Thomas Valdez Outlasts Luis Coria Over Eight Rounds In Tucson
By Jake Donovan
For weeks, Thomas Valdez was preparing for a grudge match with fellow Tucson-based super featherweight Jensen Ramirez. He was instead dealt a late replacement in Luis Coria, but found a way to adapt and prevail by split decision in their entertaining eight-round main event Saturday evening in Tucson, Arizona.
Valdez won by scores of 78-74 and 77-75 on two scorecards, while the dissenting judge scored 78-74 in favor of Coria.
Photo Credit: @ragingbabe Twitter account
The bout was fought at a brisk pace and high skill level for all eight rounds, the fight length being the very first adjustment the 5’10” Valdez was forced to make 10 days ago. He was originally slated for a seven-round affair versus the 5’9” Ramirez, the special length being a compromise when their camps reached an impasse over whether to go six or eight rounds.
It became a moot point when Ramirez suffered a broken ankle during training camp and was forced to withdraw. In came Coria, dispatched from Oxnard by famed trainer and former 130-pound titlist Robert “Grandpa” Garcia. At 5’7”, Coria was a full two inches shorter than what Valdez had initially prepared for, and also a far more fluid boxer.
This much was evident in the early rounds, as Coria steadily worked behind his jab while looking to take the local crowd out of the equation. That wasn’t going to fly with Valdez, whose first cousin is reigning unbeaten featherweight titlist Oscar Valdez.
Boxing runs deep through the family bloodstream, but the 29-year old prospect from Tucson by way of Nogales, Mexico wasn’t quite blessed with the same championship pedigree. As such, Valdez had to dig deep to ensure that his local fans didn’t go home disappointed or that his own career resurgence would come to a halt.
Key mid-fight adjustments were made to avoid falling behind on the scorecards, at least in the eyes of two of the three judges. Coria never slowed down, but perhaps relied a bit too much on pure boxing to pull off a road win. The infighting and pressure belonged to Valdez, however, which ultimately secured the hard-fought victory.
Valdez improves to 18-3-2 (7KOs), running his unbeaten streak to 11 straight (9-0-2 over that stretch) since a six-round loss to then-unbeaten Victor Castro in his opponent’s Phoenix hometown five years ago almost exactly to the day.
Coria falls to 9-2 (4KOs) with the bitter defeat, snapping a five-fight win streak, four of which came in an active 2018 campaign.
The bout topped a 10-fight show featuring a healthy mix of knockouts and boxing displays. Among the highlights:
Sebastian Fundora opened the show with a performance worthy of as much conversation as his status as a 6’6” super welterweight prospect. The unbeaten southpaw from Coachella, Calif. moved to 11-0 (7KOs) following a highlight reel 1st round knockout of Jeremiah Wiggins. A blistering combination put Wiggins down and out in a corner, forcing an immediate stoppage.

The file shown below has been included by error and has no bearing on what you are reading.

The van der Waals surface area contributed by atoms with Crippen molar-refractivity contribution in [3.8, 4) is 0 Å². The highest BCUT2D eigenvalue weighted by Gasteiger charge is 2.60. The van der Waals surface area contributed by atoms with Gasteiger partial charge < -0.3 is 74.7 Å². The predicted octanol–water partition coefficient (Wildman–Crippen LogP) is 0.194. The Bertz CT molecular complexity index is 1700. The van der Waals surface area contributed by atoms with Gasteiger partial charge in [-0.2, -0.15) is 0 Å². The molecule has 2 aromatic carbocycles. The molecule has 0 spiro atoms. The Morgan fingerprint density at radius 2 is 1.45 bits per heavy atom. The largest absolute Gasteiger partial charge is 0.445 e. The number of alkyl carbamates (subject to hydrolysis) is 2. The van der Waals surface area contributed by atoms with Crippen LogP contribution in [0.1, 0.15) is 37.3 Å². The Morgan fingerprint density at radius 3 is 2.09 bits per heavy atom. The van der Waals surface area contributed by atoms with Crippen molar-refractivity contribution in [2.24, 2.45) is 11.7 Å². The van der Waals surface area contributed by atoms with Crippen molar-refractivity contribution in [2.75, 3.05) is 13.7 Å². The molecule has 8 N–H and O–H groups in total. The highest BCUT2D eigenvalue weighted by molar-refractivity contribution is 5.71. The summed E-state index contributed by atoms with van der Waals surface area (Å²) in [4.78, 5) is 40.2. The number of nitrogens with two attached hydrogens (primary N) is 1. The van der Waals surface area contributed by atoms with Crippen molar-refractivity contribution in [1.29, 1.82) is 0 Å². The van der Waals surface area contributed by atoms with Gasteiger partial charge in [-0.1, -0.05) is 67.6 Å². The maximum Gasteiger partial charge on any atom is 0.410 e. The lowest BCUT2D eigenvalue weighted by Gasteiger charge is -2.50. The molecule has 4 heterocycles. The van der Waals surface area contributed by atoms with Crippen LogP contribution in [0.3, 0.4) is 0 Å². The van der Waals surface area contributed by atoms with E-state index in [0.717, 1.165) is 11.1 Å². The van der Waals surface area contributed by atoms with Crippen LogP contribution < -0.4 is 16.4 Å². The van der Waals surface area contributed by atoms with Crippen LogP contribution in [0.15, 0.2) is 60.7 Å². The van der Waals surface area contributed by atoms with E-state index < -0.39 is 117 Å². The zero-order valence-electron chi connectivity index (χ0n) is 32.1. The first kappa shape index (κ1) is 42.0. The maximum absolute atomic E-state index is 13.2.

Local middleweight Arturo Resendiz (2-0, 2KOs) properly followed suit, blasting out winless Brandon Trujillo in just 94 seconds—10 fewer than was needed in his pro debut this past May.
Alfonso Olvera—who suffered an upset loss on his last appearance at this venue in July—returned to the win column with a six-round decision over Virgil Green. Scores were 60-54 (twice) and 59-55 for Olvera (11-5-1, 4KOs) in their welterweight heat.
The show was presented by Michelle Rosado’s Raging Babe Events and Peltz Boxing, and streamed live on Facebook.
Why Jake LaMotta Will Be Remembered
By: Sean Crose
Legendary middleweight champion Jake LaMotta has died, leaving a long and memorable legacy upon exiting this world at 95 years of age. Growing up tough in the Bronx (his father reportedly forced him to fight other children so the family could have extra income) LaMotta grew to become one of the most iconic fighters of an iconic era (the 40s through the 50s). One simply doesn’t beat a 40-Ray Robinson without getting some much deserved credit after all. Yet the man known far and wide as “The Raging Bull” (he was also called “The Bronx Bull”) will be remembered for a variety of reasons as time moves on.
First and foremost, there’s the fact that LaMotta could fight. Really fight. Don’t let that single victory against Robinson sway your opinion. LaMotta fought many of the top fighters of his era aside from Robinson, such as Fritzie Zivic and Marcel Cerdan, who he lifted the middleweight title from (Cerdan was unable to meet LaMotta for a rematch because he tragically died in a plane crash before he could face his victor a second time).
What was most memorable about LaMotta in the ring, however, was the brutal style the man chose for himself. Never a slickster or power puncher, the guy would literally take a ton of punishment in order to pull out the win. Not that LaMotta was just some unpolished bruiser. The fighter had skill, as well, enough to keep some of the assaults he took from his opposition from doing more damage than they actually could have. Ultimately, however, LaMotta was the picture of aggression and sheer determination when he was in the ring. He once credited his style with being borne of frustration, as LaMotta reputedly wouldn’t allow himself to have sex before a fight. Whether this assertion was true or not is ultimately irrelevant, however, in the face of the fighter’s incredible bravado.
Yet LaMotta will also be remembered for having a large degree of shadinesss thrown into to his story – at least during the earlier parts of it. He had spent time in a reform school, after all. He also wasn’t much of a role model as an adult, throwing a fight for the mob, going through six marriages and having a history of spousal abuse. To LaMotta’s credit, though, the fighter grew remorseful with age, admitting he had been “a no-good bastard” in his younger years. Bad behavior, it should be noted, doesn’t always bring about remorse, nor does it often bring about a public admission of guilt.
Which, of course, leads to the famed Martin Scorcese film which was – on the most basic level, at least – based on LaMotta’s own life. Buoyed by Robert DeNiro’s classic performance (in which he literally went from fighting shape to overweight in the course of making the film), “Raging Bull” the movie is an intense study of jealousy, brutality and one man’s slow self awareness. And, as far as public consciousness goes, it elevated it’s subject from a famed boxer to memorable figure in the culture at large…something LaMotta remained until his death in Miami on Tuesday, and will most likely remain for years to come.